Foaled at Bonita Farm, the colt gave no early hint of greatness.

"As a yearling, he liked to have his back scratched after dinner," said J. William Boniface, general manager of the farm. "Otherwise, there was nothing special about him."

The horse began his racing career with a botched moniker. The word "Testimony" was misspelled and never corrected. His first three outings were claiming races; his early times, pedestrian.

"Somewhere along the way, DT's light bulb came on," said J. William Boniface, then his trainer.

When Deputed Testamony finally made it to the Preakness, his handlers couldn't give away the ride. Five jockeys turned down Boniface before 19-year-old Donnie Miller Jr., who was half deaf, climbed aboard.

Few thoroughbreds have run in the Preakness with such common connections. Pedigree, schmedigree. On May 21, on a sloppy track, Deputed Testamony - a 14-to-1 shot - won the race going away.

Early on, the horse stayed close, then surged past the leader, Desert Wine, at the top of the stretch, deliberately staying nearest the rail in the mud. Everyone else steered way clear of the rail, afraid of the poor footing there. But Miller, the leading rider at Pimlico, knew every inch of the track and how it played in the rain.

"If you stayed just a few feet off of the rail, you were fine," Miller said. "When it washed out, the track there was packed sand. It was like running on the beach when the waves come through."

Just before the race, Deputed Testamony was fitted with mud caulks - shoes with 1-inch cleats to keep him from slipping in the slop.

"A lot of trainers don't like changing shoes at the last minute," the elder Boniface said. "That day, DT was the only one who wore them, and it mattered."

Deputed Testamony crossed the wire 2 3/4 lengths ahead of Desert Wine.

"The blue-collar horse was a prince that day," Miller said. "Did he know he'd won? Absolutely. He carried his head a little higher, with his tail sticking up in pride. His eyes were big and bright, if you could see them through all of the mud."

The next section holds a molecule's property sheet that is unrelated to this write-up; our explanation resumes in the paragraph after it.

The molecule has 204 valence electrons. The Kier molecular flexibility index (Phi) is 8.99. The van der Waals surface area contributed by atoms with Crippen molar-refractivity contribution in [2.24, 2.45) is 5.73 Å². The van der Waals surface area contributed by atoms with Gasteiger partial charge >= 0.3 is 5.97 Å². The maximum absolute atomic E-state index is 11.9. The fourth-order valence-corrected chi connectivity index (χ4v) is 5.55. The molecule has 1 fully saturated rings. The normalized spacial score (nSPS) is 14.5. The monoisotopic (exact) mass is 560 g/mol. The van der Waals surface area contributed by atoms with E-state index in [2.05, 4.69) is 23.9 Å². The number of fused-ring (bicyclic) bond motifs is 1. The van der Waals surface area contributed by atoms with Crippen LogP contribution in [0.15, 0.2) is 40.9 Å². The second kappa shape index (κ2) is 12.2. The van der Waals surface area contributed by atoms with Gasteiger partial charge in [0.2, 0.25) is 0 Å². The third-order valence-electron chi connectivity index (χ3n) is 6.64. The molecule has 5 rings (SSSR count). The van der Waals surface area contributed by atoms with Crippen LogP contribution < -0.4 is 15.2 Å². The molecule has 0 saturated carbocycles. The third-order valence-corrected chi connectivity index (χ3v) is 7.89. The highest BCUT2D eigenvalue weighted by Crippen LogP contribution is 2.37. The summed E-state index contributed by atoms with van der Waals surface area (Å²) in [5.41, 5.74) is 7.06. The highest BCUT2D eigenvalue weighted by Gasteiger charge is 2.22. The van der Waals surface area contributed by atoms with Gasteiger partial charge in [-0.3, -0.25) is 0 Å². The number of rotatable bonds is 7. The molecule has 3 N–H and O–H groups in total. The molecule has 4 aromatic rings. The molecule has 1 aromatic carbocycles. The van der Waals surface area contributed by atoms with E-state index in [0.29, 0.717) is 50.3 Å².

The colt would never run better. He placed fifth in the Belmont Stakes, then won a couple of big stakes races. As a 4-year-old, on Preakness Day, Deputed Testamony returned to Pimlico and won the City of Baltimore Handicap. There, despite breaking a bone in his front foot during the race, he set a track record for 1 1/16 miles that still stands.

DT recovered but never ran again, finishing with 11 victories in 20 races and earnings of nearly $700,000.

Retired to stud, he proved an able sire: 64 percent of his 417 offspring won at least one race. That's nearly 20 percent higher than the national average. To date, Deputed Testamony's progeny have earned almost $18.4 million.

He left the breeding shed three years ago. The spirit was willing but the flesh was weak.

"We didn't want him to have a heart attack," Boniface said.

When DT goes, he'll be buried alongside his parents, with headstone, near the farm's entrance. The plot is 50 feet from an old stone fence that marks the edge of the cemetery of Deer Creek Harmony Presbyterian Church. There, close by the Fergusons and Pfaffs and Woodburns, Deputed Testamony will rest in peace.

His epitaph? Boniface, who trained him, thought a moment.

"He was an honest horse who won 'that race' for Maryland."

mike.klingaman@baltsun.com

AT A GLANCE

What: 133rd Preakness, second leg of thoroughbred racing's Triple Crown

When: Tomorrow, 6:09 p.m. post time

Where: Pimlico Race Course

Distance: 1 3/16 miles

TV: Chs. 11, 4

2007 winner: Curlin

Purse: $1 million. First place: $650,000. Second place: $200,000. Third place: $100,000. Fourth place: $50,000.